In order for a speaker to be added to a LinkedIn Event, they will need to be personally connected to the admin that stands up the event page. You may know who you're working with to do this already, so it would be best to inform your speaker(s) to anticipate an invite to connect from someone on the GitLab social media team.
All of the following elements should be coming from the team member who is the event organizer. The social team is not responsible for creating a brand and purpose for the event.
If these elements aren't provided or necessary, the event imagery will be whatever the current GitLab brand profile default is at the time.
In some instances, GitLab team members who are not on the social team will have administrative access to a social channel. This makes sense when team members manage paid social advertising, create events, or handle reporting as part of their roles.
All team members, including those on the social team, who have access to an admin console on any social channel will need to prove that their accounts are secured with 2FA, preferably with an app or code generator and not their mobile device. We recommend using 1 Password, which we have access to as team members of GitLab.
When admin access is granted on channels where the available permission settings are above what is necessary for non-social team members to successfully run their tasks, there will be explicit guidelines from the social team on what and where to click and to manage so that non-social team members do not accidentally interfere with social operations.
With the availability to post to a channel, respond to users, or edit company information, comes serious risk in damaging our brand in the eyes of the community, our team, the media, investors, or other stakeholders. It's not about preventing silly mistakes, this is focused on protecting GitLab, our team members, and our community from malicious activity or other damage that could reflect on the company.
The field marketing team is enabled to use the GitLab brand LinkedIn channel to create events, so that GitLab is seen as the event organizer. If you need to connect with who the field marketing LinkedIn events admin is, please message the social team in the #social_media_action Slack channel.
The field marketing events admin can only create, edit, and maintain the events listings on the GitLab LinkedIn page and they are not authorized to write posts, edit the page or its contents, or to respond to users.
Events that are authorized to be promoted as organized by the GitLab brand include demos, webinars, speaker sessions, Connect, Commit, and other virtual and in-person events that the GitLab brand and company can and will fully support.
Events that are not authorized to be promoted as organized by the GitLab brand include: team member celebrations, non-GitLab hosted events, events where a partner is the lead and already have an event page, and promoting events or campaigns that use social good initiatives for lead generation.
LinkedIn events should only be used for events and not for campaigns. Events are defined as a specific moment in time on a calendar in which the expectation is that users will join synchronously. Campaigns are defined as initiatives that run for a longer than a specific moment in time and where users can participate asynchronously.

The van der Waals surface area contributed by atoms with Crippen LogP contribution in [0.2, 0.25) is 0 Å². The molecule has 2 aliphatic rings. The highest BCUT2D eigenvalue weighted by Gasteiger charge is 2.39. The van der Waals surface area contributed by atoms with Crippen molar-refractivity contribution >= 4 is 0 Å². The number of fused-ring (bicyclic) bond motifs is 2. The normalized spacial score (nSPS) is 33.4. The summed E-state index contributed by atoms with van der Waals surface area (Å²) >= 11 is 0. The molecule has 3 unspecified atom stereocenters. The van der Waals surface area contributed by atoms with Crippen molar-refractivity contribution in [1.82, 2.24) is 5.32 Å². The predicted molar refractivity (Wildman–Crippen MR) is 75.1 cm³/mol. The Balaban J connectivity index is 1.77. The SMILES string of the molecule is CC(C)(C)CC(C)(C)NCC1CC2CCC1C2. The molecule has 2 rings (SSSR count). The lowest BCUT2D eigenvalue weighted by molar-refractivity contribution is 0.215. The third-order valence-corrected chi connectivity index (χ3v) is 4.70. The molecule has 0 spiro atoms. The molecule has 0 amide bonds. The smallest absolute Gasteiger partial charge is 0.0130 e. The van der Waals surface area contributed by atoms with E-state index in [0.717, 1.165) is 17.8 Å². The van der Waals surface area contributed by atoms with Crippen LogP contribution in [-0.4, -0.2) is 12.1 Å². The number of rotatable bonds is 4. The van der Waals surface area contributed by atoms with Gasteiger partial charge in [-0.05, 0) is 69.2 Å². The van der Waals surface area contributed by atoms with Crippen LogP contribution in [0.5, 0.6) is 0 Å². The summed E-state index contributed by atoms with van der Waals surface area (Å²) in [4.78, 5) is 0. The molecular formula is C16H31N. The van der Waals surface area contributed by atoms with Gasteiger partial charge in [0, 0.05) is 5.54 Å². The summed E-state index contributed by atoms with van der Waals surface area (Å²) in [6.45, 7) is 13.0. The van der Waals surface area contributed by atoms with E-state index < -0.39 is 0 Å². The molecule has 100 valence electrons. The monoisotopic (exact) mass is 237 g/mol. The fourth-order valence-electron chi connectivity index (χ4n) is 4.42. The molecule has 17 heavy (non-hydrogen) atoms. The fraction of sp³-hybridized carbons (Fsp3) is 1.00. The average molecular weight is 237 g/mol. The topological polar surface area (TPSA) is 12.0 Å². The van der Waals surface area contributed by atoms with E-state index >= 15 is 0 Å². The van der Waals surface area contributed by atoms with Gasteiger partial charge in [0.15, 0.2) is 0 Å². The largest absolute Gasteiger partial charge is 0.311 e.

Please use the following hex colors to represent the channels in reports, in charts, or when calling it out in plain text.
Social Media profile assets would include profile images and banners. Banners are specific to each site and should include the latest best practices in dimensions and care for where designs appear in the asset, so that they are visibile on desktop and on mobile properly. This Google Drive folder includes existing approved assets. Note, this folder is only accessible to the communications and brand design team at this time.
The following code is required when asking for team members or anyone in the wider community to submit elements that the social team intends to create content around. Please include this on rules pages or in Google Forms, or in any location where we'd be asking for content from users.
By submitting this [INSERT WHAT WE'RE ASKING FOR AND WITH; GOOGLE FORM, ETC] with answers or uploading a video response, you are providing perpetual consent to GitLab Inc., its affiliates, subsidiaries, and agents, to use your image, story, and any other submitted materials (“Content”). You will continue to own your original Content. You are affirming that * you have the authority to provide consent herein * any individuals in the Content other than yourself are over 18, know you are giving GitLab permission to use the Content, and have consented to it being used by GitLab pursuant to this license You are giving GitLab a non-exclusive license with the right to * reproduce the Content in any form and to use in any presentation of any and all kind whatsoever * use your Content without giving credit to you or paying you any fees * edit your Content prior to use By agreeing to these terms, you release GitLab, our employees and officers, and any third-party services that we use to promote your Content from any and all claims, actions or proceedings of any kind, and from any and all damages, losses, costs and expenses, including reasonable attorneys' fees and expenses relating to or arising out of the use of your Content as contemplated by this license. You may revoke this authorization at any time by notifying [firstname.lastname@example.org](mailto:email@example.com) in writing (“Revocation”). Revocation will not affect any actions taken prior to receipt of Revocation. If you don’t agree to these terms, no further action is required and you may [INSERT ACTION TO DENY; EG NOT SUBMIT THE FORM]